Draught Guard Is Using Science to Keep Beer Drinkers Happy

The Milwaukee-based company uses technology to make it easier to keep beer lines clean.

There’s nothing quite like cozying up to a barstool with a freshly poured tap beer, taking a big sip and getting a surprise mouthful of buttery tasting brew. Diacetyl, the chemical that causes that foul taste, is just one fun side effect that can happen if the tap lines aren’t clean.

Proper line cleaning, recommended every two weeks by the Brewers Association, can be expensive and time consuming. Every foot of a tap line holds roughly 0.75 ounces of beer. So, a brewery with several long lines from a few tap handles to kegs dumps a painfully substantial amount of beer when running cleaning chemicals through the system.

“Both of our pubs have very long draw draft systems,” said Mike Doble, owner of Explorium Brewpub. “Those lines hold lots of beer, but they have to be evacuated of the beer in order to clean them. When we clean lines at Southridge we have to purge about 200 pints of beer at the start of the cleaning process. That’s a retail value of about $1,200. Never mind that our system takes two guys about eight hours to clean.”



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Technology is making the task easier by reducing the need for chemical line cleaning. Milwaukee-based Draught Guard utilizes a control module that sends a low-frequency signal throughout the entire beer line, regardless of length, that inhibits the growth of biofilm. The system is always working, is non-invasive and has no effect on the beer passing through the line.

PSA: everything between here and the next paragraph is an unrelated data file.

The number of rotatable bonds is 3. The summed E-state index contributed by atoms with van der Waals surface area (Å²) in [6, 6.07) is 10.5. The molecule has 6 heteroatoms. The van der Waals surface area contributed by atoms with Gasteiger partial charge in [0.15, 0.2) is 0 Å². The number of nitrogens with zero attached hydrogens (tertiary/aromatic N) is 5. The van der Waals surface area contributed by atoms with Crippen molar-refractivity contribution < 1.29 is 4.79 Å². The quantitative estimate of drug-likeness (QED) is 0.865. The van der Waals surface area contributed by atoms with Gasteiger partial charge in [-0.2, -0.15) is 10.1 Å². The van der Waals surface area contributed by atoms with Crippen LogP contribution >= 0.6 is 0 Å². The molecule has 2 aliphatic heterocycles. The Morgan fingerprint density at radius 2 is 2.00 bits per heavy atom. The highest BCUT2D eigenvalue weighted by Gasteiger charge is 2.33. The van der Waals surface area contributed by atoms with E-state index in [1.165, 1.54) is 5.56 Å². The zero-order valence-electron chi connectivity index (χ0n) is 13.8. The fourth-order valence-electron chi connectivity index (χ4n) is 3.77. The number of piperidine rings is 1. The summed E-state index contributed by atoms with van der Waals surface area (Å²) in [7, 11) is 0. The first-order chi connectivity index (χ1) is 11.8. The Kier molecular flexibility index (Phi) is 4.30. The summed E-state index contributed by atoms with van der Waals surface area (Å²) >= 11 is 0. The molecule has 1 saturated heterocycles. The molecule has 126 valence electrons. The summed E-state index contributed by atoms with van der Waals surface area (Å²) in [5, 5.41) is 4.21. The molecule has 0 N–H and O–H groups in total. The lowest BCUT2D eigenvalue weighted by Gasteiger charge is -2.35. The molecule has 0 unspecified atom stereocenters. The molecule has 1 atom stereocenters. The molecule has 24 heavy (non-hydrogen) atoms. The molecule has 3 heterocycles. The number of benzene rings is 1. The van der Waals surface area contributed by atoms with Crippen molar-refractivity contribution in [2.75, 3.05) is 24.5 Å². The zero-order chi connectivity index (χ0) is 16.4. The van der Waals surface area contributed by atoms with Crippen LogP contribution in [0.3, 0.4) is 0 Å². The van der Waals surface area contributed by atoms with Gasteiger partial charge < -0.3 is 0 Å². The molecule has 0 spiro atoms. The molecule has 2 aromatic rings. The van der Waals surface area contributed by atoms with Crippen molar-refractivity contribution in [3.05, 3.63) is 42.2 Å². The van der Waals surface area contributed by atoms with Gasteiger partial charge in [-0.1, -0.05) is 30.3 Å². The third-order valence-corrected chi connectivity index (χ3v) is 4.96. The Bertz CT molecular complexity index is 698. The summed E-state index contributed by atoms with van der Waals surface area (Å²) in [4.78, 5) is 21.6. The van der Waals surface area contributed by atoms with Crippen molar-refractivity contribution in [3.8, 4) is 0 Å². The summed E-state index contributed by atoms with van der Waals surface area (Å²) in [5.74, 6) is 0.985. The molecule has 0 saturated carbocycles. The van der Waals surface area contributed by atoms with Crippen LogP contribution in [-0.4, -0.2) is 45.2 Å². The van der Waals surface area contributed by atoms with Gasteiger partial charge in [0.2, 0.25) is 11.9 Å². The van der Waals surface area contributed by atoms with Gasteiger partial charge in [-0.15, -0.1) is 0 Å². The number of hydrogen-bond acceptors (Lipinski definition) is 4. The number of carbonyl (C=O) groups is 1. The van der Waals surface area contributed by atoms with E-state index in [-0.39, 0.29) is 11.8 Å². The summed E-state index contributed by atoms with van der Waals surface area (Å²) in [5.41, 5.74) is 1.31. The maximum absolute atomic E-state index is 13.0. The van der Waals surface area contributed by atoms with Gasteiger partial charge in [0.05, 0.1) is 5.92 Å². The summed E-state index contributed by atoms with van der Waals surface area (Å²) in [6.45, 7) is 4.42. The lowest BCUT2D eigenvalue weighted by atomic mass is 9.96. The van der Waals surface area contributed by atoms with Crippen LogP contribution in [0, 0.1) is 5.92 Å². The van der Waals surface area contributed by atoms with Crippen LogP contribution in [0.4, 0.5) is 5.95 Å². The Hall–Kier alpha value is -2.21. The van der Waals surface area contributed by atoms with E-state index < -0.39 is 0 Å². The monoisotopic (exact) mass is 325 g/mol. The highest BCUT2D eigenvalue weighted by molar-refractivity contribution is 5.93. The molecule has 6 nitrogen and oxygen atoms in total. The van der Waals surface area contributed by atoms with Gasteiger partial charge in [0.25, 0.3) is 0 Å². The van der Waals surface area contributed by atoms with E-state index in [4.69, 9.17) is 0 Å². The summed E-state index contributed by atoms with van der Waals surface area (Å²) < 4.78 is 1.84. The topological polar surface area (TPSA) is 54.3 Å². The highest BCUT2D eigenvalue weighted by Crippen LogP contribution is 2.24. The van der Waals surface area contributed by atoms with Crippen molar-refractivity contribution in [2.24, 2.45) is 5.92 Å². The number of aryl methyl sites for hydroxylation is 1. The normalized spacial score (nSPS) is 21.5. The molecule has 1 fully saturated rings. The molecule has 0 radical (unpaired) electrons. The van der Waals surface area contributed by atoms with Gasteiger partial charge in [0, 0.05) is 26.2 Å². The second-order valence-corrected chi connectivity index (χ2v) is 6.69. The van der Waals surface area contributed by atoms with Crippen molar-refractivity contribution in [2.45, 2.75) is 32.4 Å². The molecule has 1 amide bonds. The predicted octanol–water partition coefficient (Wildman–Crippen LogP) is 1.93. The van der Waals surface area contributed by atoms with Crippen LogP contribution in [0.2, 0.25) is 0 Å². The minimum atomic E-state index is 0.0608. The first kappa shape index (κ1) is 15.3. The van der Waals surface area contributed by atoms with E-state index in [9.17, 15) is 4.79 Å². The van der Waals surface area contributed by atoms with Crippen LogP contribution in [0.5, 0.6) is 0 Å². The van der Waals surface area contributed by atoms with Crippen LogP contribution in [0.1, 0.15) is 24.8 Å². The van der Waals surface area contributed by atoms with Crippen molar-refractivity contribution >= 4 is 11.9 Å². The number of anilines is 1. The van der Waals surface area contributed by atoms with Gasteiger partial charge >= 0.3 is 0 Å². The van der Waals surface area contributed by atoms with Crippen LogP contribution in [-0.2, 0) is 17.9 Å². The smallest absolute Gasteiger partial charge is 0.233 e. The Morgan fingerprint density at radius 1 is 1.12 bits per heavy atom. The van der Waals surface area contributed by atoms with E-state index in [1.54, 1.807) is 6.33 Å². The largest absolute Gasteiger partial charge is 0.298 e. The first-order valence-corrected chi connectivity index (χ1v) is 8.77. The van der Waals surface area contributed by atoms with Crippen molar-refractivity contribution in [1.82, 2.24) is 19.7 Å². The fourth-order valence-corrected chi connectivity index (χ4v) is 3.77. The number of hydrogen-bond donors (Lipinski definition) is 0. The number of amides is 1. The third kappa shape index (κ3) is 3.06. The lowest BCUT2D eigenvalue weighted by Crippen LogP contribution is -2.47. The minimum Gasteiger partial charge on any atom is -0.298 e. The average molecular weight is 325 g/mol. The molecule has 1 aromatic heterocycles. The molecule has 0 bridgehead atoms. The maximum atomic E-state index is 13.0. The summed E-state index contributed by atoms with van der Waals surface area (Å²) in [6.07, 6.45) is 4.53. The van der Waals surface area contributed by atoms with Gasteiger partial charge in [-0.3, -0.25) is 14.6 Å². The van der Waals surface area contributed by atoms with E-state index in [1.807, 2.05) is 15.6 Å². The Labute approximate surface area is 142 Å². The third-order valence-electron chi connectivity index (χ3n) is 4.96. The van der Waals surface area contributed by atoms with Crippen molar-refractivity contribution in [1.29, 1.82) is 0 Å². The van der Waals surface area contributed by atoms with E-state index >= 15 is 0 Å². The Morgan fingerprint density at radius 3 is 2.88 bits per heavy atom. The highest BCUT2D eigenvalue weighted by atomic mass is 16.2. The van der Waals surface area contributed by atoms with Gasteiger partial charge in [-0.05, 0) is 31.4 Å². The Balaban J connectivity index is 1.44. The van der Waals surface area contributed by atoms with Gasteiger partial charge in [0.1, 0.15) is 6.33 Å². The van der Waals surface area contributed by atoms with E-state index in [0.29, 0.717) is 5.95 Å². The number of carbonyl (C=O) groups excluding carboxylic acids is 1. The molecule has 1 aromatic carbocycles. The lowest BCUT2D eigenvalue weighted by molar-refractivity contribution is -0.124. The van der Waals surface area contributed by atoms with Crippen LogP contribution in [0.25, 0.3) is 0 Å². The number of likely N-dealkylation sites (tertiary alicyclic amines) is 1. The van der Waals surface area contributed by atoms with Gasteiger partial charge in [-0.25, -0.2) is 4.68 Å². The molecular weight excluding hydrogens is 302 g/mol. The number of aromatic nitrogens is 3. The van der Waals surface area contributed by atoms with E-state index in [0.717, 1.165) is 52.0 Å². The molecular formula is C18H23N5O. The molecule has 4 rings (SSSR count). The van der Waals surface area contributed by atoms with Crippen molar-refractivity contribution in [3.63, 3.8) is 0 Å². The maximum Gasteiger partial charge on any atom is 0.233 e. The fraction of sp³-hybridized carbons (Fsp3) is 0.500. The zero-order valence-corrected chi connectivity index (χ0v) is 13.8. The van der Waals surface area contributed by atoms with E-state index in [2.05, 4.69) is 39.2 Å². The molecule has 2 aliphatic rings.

“Draught Guard’s signal provides an ongoing, 24/7 treatment that maintains beer line cleanliness and protects the beer that’s served on tap,” said Kevin Brauer, Draught Guard’s director of business development. “Our basic goal is to extend the biweekly chemical line flushes to at least every eight weeks.”

In 2018, Draught Guard’s found its first local customer with Broken Bat Brewery. The system is now in place at breweries like Explorium, Leinenkugel’s and Lakefront Brewery, Wisconsin Applebee’s locations and sports venues like Dodger Stadium.

“Clean lines are the bloodline of what we do at the taproom, so it’s absolutely of utmost importance to maintain a clean draught system for us at Broken Bat,” explained Tim Pauly, owner of Broken Bat. “We started using Draught Guard in 2018 at our old taproom and were speechless after the first few months of test results. Draught Guard operates in the shadows and takes almost zero time or effort to use. That’s the biggest thing. The saved beer and labor costs of cleaning the lines with less regularity while maintaining better line cleanliness is also a major perk.”

“They did not ‘sell’ us on a system, they proved it worked by installing it on 25% of our system then did lab testing on the beer that came through the lines,” said Doble. “Their analysis proved that the protected lines, even after 90 days, had less bacteria than lines that were cleaned consistently.”

Cost saving and ease of use is certainly nice for breweries and bars. But it all comes down to making sure the beer drinker doesn’t have a bad experience, no matter where they are.

“There are consequences if (cleaning is) not done properly,” said Brauer. “Take any breweries we’re working with. If their beer goes through a dirty line and doesn’t taste like it’s supposed to, you won’t want to ever try it again on tap. That’s not the brewery’s fault most of the time, it’s up to the establishment.”



Dan Murphy has been reviewing bars for Milwaukee Magazine for roughly 20 years. He’s been doing his own independent research in them for a few years more.